Universal Display Corporation (UDC) has revolutionized the screens of cell phones, tablets and televisions with technology that originated in the laboratories of Princeton University.
The company’s roots go back to the early 1990s when Stephen Forrest, then a professor at Princeton and since 2006 a professor of electrical engineering at the University of Michigan, began exploring how to coax colors of light from organic molecules sandwiched between two electrodes. With colleague Mark Thompson, then a Princeton assistant professor of chemistry now at the University of Southern California (USC), the researchers developed organic lightemitting diode (OLED) technology.
Today, OLED technologies make up a $13 billion market and are found in over 250 million smartphone and tablet screens worldwide. OLED displays are rapidly gaining on the dominant technology found in today’s screens, liquid crystal displays or LCDs, due to their power efficiency, thinness, vibrant colors and wide viewing angles. The technology is expanding into lighting and new products such as wearable displays.
The transfer of OLED technology from university to marketplace began in 1994 when technology investor Sherwin I. Seligsohn licensed the technology from Princeton University and founded UDC. Now celebrating its 20th year, the publicly traded company is a leader in the research, development and commercialization of OLED technology and energy-efficient phosphorescent-OLED materials (known as PHOLEDs).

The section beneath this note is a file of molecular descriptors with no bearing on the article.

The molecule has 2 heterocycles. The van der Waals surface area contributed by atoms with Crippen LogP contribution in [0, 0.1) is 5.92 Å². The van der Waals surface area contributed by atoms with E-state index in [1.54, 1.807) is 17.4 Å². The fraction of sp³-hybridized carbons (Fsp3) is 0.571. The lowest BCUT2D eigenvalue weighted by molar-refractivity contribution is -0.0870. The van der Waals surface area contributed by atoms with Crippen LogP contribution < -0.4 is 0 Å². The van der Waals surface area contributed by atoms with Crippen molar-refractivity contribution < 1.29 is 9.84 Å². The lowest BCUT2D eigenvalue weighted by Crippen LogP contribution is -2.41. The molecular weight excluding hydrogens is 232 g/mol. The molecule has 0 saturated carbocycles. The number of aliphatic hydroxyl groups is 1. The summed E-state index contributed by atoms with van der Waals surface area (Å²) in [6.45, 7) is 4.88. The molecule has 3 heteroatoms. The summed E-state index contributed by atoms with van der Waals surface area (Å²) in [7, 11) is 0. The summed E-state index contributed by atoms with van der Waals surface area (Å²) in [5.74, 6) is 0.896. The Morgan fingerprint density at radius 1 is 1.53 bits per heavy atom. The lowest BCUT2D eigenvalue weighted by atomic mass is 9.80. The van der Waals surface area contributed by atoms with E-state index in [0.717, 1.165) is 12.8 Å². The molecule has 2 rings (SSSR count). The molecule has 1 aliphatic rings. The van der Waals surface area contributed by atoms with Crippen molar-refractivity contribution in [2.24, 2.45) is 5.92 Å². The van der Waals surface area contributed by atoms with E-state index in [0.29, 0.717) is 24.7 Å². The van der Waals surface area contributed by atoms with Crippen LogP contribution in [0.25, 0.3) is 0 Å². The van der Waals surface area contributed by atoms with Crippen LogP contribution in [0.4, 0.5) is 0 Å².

Located in Ewing, New Jersey, about 10 miles from the Princeton campus, UDC has built a successful business based on licensing OLED technology and selling materials to manufacturers such as Samsung Display, which makes OLEDs for Samsung Electronics’ Galaxy smartphone line, and LG Display, which makes OLED televisions and flexible displays. UDC’s Senior Vice President and Chief Technical Officer is Julie Brown, whose Ph.D. adviser was Forrest.
“Universal Display Corporation and its university partners have created a model whereby entrepreneurial companies and universities can team up in a symbiotic fashion to further one’s respective mission while jointly collaborating to research and advance OLED concepts and technology,” said UDC President and Chief Executive Officer Steven Abramson, who joined the company in 1996.
“What you see when you look at UDC and Princeton is something that is fairly close to the ideal,” said Forrest, the James S. McDonnell Distinguished University Professor of Electrical Engineering, Emeritus. “This is a model of how university-born inventions can be connected through the technology-transfer process to knowledgeable investors who can develop the innovation to a point where it intersects with market needs and can be incorporated into new products.”
UDC continues to develop technologies based on discoveries and innovations from Princeton, the University of Michigan and from Thompson’s lab at USC. The intellectual property portfolio emerging from Michigan and USC continues to be managed by Princeton’s Office of Technology Licensing.